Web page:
Viola Young is no stranger to life-changing events. She lost her mother when she was just four years old. She was a frontline care giver during 9/11. In her own words, “I was determined from a young age that I would weather any storm; I would keep hopeful no matter what.” So, when Ms. Young, a 73-year-old educator on a fixed income, fell last winter and severely injured her hips, she believed that she could weather this new challenge. However, she had not counted on the coronavirus pandemic.
Despite her injury, weekly consultations with health specialists, and mounting medical bills, Ms. Young managed to maintain her teaching contract through the remainder of 2019 and early 2020. Her budget was being pushed to the limit, but what finally slowed her down in March was COVID-19. As a senior with underlying health problems, she couldn’t afford to leave her apartment to go to work or to do errands. Increasingly, she started relying on costly food delivery services while having to do without her regularly scheduled therapy. The lack of therapy worsened her pain and slowed down her recovery. Yet, what she seemed to be most concerned about was the rent. “I had never missed rent a day in my life. I am the person who takes care of the elders in my family and I am an elder, myself.”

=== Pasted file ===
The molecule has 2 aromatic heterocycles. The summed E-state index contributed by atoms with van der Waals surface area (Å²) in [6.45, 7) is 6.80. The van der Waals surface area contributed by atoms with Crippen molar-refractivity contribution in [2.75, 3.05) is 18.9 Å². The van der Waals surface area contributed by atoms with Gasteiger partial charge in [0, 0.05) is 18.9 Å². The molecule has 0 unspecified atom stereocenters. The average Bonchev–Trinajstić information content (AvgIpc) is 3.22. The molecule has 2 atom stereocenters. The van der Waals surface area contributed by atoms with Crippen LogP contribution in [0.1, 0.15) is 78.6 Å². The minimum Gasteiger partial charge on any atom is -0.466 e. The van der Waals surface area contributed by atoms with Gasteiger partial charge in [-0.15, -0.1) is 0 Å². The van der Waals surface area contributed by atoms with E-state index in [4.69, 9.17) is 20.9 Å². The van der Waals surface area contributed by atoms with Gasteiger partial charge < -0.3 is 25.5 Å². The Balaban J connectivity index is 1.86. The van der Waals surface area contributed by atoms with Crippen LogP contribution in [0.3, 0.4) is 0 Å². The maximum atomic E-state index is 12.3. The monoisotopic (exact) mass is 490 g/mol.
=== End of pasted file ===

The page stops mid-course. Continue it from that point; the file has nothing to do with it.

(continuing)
Ms. Young had attempted to apply for unemployment insurance benefits as soon as she stopped working but the process was long, and her Social Security income was insufficient to meet her needs. At the time of her May application to The Bridge Fund, she owed her landlord a little more than $3,000 in rental arrears but, to her credit, had $1,824 to contribute.
Bridge Fund caseworkers quickly determined that, with unemployment and Social Security benefits, Ms. Young would soon have future ability to maintain her $812-a-month apartment. It, therefore, made sense to keep her current housing. Our modest financial assistance included a $1,200 rent grant, a $100 utility grant, and a $200 supermarket gift card that was ordered online and conveniently mailed directly to her. Ms. Young has again weathered another of life’s storms and is as determined as ever.